Portraits of Wildflowers

Perspectives on Nature Photography

We welcomed winter

with 19 comments

We welcomed the first day of winter, December 21, by hiking along Panther Hollow Trail and Little Fern Trail at River Place. One stretch of Little Fern Creek widens into a natural pool, at the bottom of which sits a rounded basin in the bedrock that’s visible through the water. An adjacent sign says that people have assigned the name Story Hole to this area. What intrigued me there were the ripples on the creek, and I made an abstract portrait of them. In the center of the photograph you may be able to make out the rounded contours of the darker area that corresponds to the basin in the bedrock. The way the ripples created visual cells reminds me, albeit with different colors, of the way Gustav Klimt portrayed Adele Bloch-Bauer during his “gold period.”

I experimented with flash for some of my pictures. Unfortunately, for my purposes, that extra light revealed too many unwanted details of the bedrock and sediment and therefore detracted from the abstraction I was after. In the interest of geology rather than aesthetics, if you’d like a view that’s closer to what the scene “really” looked like, you can have it.

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Critical Race Trove From California District Tells Students How To Use Witchcraft On People Who Say ‘All Lives Matter.’ That’s the hard-to-believe-it’s-true-but-it really-is-true headline of an article discussing the many ways one California school district promotes the tenets of what’s been called “critical race theory” and “wokeism.” Proponents of that ideology often deny that schools are pushing it, but evidence speaks louder than sophist denials. The article includes links to many documents confirming educationists’ racialized orientation.

© 2021 Steven Schwartzman

Written by Steve Schwartzman

December 30, 2021 at 4:35 AM

19 Responses

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  1. Actually I like both ways of looking at the subject.
    That article leaves me shaking my head. Yes, a good reason why many parents both in the States and in Australia, are taking the home schooling route.


    December 30, 2021 at 5:54 AM

    • I downplayed the more realistic view. It’s not bad, just less abstract.
      As for the article, my country got to the point last year where I could probably have linked to an equally egregious story every day. Ideology proved as contagious as the Coronavirus.

      Steve Schwartzman

      December 30, 2021 at 10:24 AM

  2. This is a wonderful effect. I didn’t capture it so well, but I did see it in 2017, in a shallow spot of Willow Creek; now we’ve both shown some ‘squared’ water. I do prefer your more abstract view, both for its aesthetic appeal and for its unusual nature.

    I wonder if the self-promoter in your previous post’s spam has a spell for eliminating woke-ism? I’d pay a few bucks for that if there was evidence it worked.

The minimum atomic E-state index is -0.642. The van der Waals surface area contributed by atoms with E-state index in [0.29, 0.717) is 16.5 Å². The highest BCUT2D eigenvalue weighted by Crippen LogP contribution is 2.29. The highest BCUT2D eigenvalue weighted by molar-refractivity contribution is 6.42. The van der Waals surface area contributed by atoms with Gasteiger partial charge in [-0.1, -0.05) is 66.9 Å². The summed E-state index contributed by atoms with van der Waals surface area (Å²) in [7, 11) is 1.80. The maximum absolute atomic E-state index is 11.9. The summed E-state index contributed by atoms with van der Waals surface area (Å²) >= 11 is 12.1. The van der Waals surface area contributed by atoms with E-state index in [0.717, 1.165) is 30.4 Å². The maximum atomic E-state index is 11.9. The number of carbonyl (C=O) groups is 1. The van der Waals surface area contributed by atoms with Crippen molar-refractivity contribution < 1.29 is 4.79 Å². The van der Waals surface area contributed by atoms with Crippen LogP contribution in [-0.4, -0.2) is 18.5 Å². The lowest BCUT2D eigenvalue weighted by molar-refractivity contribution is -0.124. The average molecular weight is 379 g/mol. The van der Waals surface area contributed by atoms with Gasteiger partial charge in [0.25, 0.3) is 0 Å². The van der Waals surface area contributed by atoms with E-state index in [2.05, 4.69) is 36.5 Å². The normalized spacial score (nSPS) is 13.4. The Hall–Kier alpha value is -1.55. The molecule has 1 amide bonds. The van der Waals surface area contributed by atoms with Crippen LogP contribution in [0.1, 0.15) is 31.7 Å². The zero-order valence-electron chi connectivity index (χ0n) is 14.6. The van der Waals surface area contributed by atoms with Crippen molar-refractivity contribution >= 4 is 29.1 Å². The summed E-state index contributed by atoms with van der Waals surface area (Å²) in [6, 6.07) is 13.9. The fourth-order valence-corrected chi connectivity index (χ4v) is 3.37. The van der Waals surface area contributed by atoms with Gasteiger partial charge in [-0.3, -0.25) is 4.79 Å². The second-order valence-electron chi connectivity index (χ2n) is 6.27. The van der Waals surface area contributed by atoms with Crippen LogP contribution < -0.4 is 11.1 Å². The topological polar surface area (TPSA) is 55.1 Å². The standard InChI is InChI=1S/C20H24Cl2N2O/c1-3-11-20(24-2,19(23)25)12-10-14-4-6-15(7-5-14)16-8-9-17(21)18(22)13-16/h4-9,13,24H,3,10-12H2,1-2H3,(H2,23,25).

December 30, 2021 at 6:25 AM

    • I like your notion of “squared” water (which tangentially and hardly surprisingly got me thinking of mathematical powers and the powers of mathematics). In this blog’s first year I was already playing with “cubist” water:

      Ripples in Waller Creek

      And I like the way you tied in the self-proclaimed spell-caster and -breaker of the prior post. Too bad there’s no simple spell to dispel the delusions of wokeism.

      Steve Schwartzman

      December 30, 2021 at 10:34 AM

  3. I liked that you included both the “real” scene and the abstract. The many shapes and colors of the cells is mesmerizing!

    I found it highly interesting to see the “eye” in the real image, and then to find many eyes painted in Klimt’s “Woman in Gold”. This after I watched a video last night on secret societies and witchcraft where the “eye” is symbolically front and center. I’m not sure I’m surprised by anything going on anymore.


    December 30, 2021 at 7:34 AM

    • You might say Mesmerizing is my middle name. In my reply to Linda a few minutes ago I linked to a somewhat similar picture from way back in the early days of this blog in 2011.

      In the second part of your comment you’ve given us an eyeful—of insights, that is. I hadn’t consciously linked the “eye” in the creek with the many stylized eyes in Klimt’s painting. The last time we visited New York, in 2019, we went to the Neue Galerie to cast our eyes on the famous painting.

      As for witchcraft, a lot of traditional cultures believe in ‘the evil eye”:

      Steve Schwartzman

      December 30, 2021 at 10:55 AM

  4. That is a beautiful abstract, Steve.

    Lavinia Ross

    December 30, 2021 at 9:38 AM

  5. Wonderful patterns, a bit like the ones Gustav Klimt used when he painted fabrics.

    Robert Parker

    December 30, 2021 at 10:57 AM

  6. Great picture !


    December 31, 2021 at 8:37 AM

  7. That’s a lovely abstract!


    January 1, 2022 at 10:31 AM

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